On my second day of volunteering at ETASHA
Society, I found myself attending a Spoken English class at the Mori Gate
centre in North Delhi. The room, outfitted with wicker chairs locally known as
‘Moodhas,’ was occupied by about eight or nine trainees who were around my age,
19. Despite the grey, overcast skies and the muddiness from the rain, the
trainees’ energy and brightness remained undiminished.
I introduced myself as Sagaree. I shared
that I lived and studied in the United States and, being in Delhi for a few
weeks, I wanted to contribute by teaching English and writing for ETASHA. As I
spoke, my voice creaked from disuse, my American accent altering my English,
instantly marking me as an NRI.
“I’m from A-mer-i-ca, I suppose,” I
carefully enunciated in response to a trainee’s question, as advised by the
facilitators. “But my family – grandparents, cousins, aunts – are all here. I
visit India whenever I can.”
Vicki, the inquisitive trainee with his
hair puffed upwards and quick feet, leaned back against the wall in a relaxed
posture, seemingly satisfied with my response.
“So, you are native Indian!” he exclaimed.
The term “native Indian” struck a
chord with me. During my time in Delhi, reactions to my background varied both
inside and outside ETASHA – some showed admiration, others skepticism. I was
asked about everything from American movies to whether I knew a doctor cousin
I immersed myself in understanding Delhi’s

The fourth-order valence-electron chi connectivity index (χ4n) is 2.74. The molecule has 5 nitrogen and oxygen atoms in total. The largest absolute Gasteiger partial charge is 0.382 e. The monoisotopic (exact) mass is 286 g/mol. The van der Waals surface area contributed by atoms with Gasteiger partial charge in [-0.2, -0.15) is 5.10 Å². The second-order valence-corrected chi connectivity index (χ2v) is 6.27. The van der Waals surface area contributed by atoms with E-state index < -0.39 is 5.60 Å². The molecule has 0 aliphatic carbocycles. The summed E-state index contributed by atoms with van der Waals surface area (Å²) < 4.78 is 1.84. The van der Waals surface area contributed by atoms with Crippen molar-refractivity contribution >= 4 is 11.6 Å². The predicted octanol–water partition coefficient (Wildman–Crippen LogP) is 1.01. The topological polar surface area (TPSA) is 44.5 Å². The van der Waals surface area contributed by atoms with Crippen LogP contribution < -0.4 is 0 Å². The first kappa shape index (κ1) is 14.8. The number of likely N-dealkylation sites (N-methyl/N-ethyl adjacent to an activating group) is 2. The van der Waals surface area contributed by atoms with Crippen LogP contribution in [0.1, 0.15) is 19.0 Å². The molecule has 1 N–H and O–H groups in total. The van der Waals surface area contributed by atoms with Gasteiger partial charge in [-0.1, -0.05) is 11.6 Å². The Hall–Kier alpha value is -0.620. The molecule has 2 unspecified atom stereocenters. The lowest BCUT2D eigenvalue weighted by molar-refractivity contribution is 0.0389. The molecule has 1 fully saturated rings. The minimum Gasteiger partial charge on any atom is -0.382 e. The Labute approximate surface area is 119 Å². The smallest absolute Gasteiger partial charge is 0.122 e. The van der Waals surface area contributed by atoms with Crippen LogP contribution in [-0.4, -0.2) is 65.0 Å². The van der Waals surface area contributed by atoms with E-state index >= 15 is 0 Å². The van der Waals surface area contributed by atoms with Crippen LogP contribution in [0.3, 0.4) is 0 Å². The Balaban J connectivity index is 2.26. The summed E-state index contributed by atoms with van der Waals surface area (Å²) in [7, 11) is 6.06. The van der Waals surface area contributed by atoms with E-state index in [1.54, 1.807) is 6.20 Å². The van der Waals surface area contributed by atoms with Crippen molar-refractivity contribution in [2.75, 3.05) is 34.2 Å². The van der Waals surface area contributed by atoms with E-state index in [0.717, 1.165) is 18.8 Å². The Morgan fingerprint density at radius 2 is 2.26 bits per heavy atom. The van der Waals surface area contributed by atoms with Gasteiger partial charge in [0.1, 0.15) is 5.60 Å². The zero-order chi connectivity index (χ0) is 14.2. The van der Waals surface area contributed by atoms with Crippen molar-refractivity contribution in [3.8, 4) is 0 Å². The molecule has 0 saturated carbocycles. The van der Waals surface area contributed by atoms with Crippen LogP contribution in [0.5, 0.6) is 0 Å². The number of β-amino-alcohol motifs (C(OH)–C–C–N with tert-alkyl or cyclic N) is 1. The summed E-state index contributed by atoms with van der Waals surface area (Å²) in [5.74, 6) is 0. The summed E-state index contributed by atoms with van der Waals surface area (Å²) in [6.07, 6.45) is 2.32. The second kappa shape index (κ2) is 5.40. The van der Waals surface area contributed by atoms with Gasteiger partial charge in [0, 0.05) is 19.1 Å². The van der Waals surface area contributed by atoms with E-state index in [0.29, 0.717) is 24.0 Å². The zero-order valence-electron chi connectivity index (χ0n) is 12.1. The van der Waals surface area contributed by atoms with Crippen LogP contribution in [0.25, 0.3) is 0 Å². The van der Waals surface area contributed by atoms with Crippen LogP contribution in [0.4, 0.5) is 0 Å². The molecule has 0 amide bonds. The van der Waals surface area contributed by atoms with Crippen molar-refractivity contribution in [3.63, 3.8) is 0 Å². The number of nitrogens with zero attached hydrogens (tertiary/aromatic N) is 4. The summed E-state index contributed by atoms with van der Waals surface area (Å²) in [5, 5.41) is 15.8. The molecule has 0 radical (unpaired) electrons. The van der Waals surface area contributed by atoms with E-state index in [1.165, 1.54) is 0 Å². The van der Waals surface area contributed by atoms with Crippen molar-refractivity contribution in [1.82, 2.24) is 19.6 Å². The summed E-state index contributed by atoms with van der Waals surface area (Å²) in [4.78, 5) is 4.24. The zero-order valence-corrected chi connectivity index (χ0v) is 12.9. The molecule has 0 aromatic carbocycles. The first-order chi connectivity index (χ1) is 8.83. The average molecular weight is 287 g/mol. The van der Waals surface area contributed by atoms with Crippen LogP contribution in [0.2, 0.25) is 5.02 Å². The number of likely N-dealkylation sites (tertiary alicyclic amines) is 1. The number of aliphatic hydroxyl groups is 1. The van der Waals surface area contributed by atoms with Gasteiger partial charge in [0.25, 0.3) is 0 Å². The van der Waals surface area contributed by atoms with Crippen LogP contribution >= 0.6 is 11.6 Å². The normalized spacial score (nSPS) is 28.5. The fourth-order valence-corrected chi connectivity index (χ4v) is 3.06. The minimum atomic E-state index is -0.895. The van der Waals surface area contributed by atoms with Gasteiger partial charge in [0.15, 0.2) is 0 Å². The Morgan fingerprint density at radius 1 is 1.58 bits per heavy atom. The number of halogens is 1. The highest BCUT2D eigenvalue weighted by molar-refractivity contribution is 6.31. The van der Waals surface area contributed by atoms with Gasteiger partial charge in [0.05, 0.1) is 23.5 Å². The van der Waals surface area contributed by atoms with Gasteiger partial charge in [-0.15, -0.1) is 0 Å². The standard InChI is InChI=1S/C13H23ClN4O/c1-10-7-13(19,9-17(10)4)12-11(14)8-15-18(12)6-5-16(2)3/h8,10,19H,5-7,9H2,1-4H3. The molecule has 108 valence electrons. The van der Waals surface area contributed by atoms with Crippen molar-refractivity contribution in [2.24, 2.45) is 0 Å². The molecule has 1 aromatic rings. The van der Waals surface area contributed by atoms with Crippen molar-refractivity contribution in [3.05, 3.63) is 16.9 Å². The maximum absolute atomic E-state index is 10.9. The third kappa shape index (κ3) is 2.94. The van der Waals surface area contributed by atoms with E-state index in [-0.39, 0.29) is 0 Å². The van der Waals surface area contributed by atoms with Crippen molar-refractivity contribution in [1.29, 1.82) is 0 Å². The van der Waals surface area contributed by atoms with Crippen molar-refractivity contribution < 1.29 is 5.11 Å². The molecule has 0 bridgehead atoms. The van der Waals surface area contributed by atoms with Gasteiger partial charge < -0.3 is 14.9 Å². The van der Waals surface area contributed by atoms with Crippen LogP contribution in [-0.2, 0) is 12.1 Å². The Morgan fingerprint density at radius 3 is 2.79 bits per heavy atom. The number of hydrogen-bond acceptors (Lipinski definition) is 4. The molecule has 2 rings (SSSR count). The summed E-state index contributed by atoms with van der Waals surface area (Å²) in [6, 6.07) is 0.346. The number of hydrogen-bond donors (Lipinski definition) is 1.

vibrant essence, adjusting my speech to sound higher and sweeter, joining in
with the jokes, and often ending my sentences with a question or a shrug.
Navigating the city’s rhythm, I enunciated
my Ts and integrated myself into an extended family network. I embraced the
local chai culture, preferring sugar on the side, and was amused to find that
‘onion rings’ in an American-themed restaurant were actually pakoras, and the
‘Mexican fajitas’ surprisingly contained paneer.
I absorbed new phrases and concepts,
switching from “NGOs” instead of “non-profits” to
“standards” in place of “grades.” I grappled with being
labeled an NRI, or less flatteringly, an ABCD, and found it amusing that I was
expected to be familiar with Sachin Tendulkar and Honey Singh.
The trainees shared stories from
neighborhoods I’d never heard of – Seemapuri, Madhanpur Khadar, Tigri, and
Dakshinpuri. Their tales of aspirations and daily life were enlightening –
Bhagwan, whose father painted houses and who dreamt of becoming a consultant;
Vipnesh, who once aspired to join the army but now sought another way to help
people at ETASHA; Deepak, who wished to be a manager like his father in the
Railways; and Durga, who at 22, married with a daughter, was learning English
to teach her.
In a recent conversation class at ETASHA’s
Tigri centre, I witnessed the remarkable growth in confidence and expression of
a batch from their first to the twelfth week. The trainees chose
“India” as the discussion topic, brainstorming under categories like
food, history, festivals, culture, sports, and geography. The whiteboard soon
overflowed with their thoughts – from “Ma’am, food!” to “Ma’am,
We shared laughter over cultural nuances,
like my attempt to shake hands with my Dadiji, and delved into topics ranging
from Holi traditions to the Yamuna River’s pollution problems. While
interacting in my broken Hindi with the staff and trainees, I expressed my
intention to teach. Vikram, a fellow trainee, shared his aspirations to teach
English after completing his data entry job with ETASHA. His question,
“America, or back to India? India is very good,” left me pondering.
The trainees, without hesitation, included
me in Delhi’s mesmerizing tapestry, more than I might have realized I belonged.
My heart, filled with mixed emotions and a deep sense of longing for a place to
belong, left me undecided about where my journey would lead.
I told Vikram, “I haven’t decided
Author: Sagaree Jain was a
volunteer in Delhi.